We had no resident dentist. Visits to the town were made by dentists living at a distance. Teeth were extracted by all the doctors and others. I remember seeing Mr. Armstrong, the gunsmith, extract a tooth from a man, who was seated on a chair in the open air in front of his shop!

There was only one lawyer, I. E. Pearson. He had previously been a school teacher and, I think, also a harness maker. I once went into the shop, afterwards occupied by McBride's drug store, for a piece of leather, which Mr. Pearson cut for me.

Of churches we had Elias Church (where both Lutherans and German Reformed worshiped,) St. Joseph's Roman Catholic, and the Methodist Church, which was located on a back alley, not far from where the present structure stands. The Presbyterian Church was one mile out of town, a few rods from the Gettysburg road. My father removed it to its present location in 1839. I assisted in tearing it down, and hauled all the bricks to town, with one horse and a small wagon. I was then thirteen years of age.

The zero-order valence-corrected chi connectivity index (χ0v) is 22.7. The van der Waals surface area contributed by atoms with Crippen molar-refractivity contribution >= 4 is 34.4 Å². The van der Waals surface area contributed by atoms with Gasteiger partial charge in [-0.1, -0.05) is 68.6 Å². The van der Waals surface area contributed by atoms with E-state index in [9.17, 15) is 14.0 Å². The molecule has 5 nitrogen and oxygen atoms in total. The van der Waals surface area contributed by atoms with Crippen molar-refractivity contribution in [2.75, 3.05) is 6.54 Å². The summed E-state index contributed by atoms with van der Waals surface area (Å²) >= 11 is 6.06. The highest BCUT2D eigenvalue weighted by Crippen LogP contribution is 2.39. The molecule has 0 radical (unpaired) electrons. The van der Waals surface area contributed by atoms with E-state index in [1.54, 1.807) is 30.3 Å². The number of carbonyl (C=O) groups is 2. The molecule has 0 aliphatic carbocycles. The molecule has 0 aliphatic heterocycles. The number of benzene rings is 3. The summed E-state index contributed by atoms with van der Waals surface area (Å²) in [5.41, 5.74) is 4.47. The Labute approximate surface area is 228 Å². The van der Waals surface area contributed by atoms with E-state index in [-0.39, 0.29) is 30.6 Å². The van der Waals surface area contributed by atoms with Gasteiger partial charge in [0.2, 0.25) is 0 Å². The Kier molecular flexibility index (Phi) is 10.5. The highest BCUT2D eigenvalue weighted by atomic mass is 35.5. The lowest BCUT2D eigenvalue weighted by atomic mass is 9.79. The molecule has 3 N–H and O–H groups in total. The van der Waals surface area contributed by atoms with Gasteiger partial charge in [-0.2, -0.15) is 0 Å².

The clergymen I remember of the Lutheran Church where Mr. Finckle, Dr. Keller, and Mr. Sentman. I remember only one priest at St. Joseph's Church, Father Hickey. The first Reformed minister was Mr. Bassler, who was succeeded by Rev. Mr. Heiner, Rev. Mr. Fisher, Rev. Mr. Freeze, Rev. Mr. Phillips (who subsequently entered the Catholic Church,) and Rev. Mr. Aughinbaugh. During all my time Mr. Grier was pastor of the Presbyterian Church.

The merchants I remember were Isaac and Joseph Baugher, then Isaac Baugher, then Baugher, Moritz & Rea, again Isaac Baugher, and then J. W. Baugher. Lewis Motter had a store in the West end of the old Motter homestead; he was succeeded by Joshua Motter, who afterward removed it to the store previously occupied by Joseph Danner. Grover's store was in the room now occupied by I. S. Annan. He was succeeded by Grover & Pittinger, then Landes & Abrams. Joseph Danner occupied the store above mentioned until his death. Michael Wise kept store in the building at the foot of the old alley leading to the Lutheran Church until his death. J. M. Kerrigan afterwards occupied this store.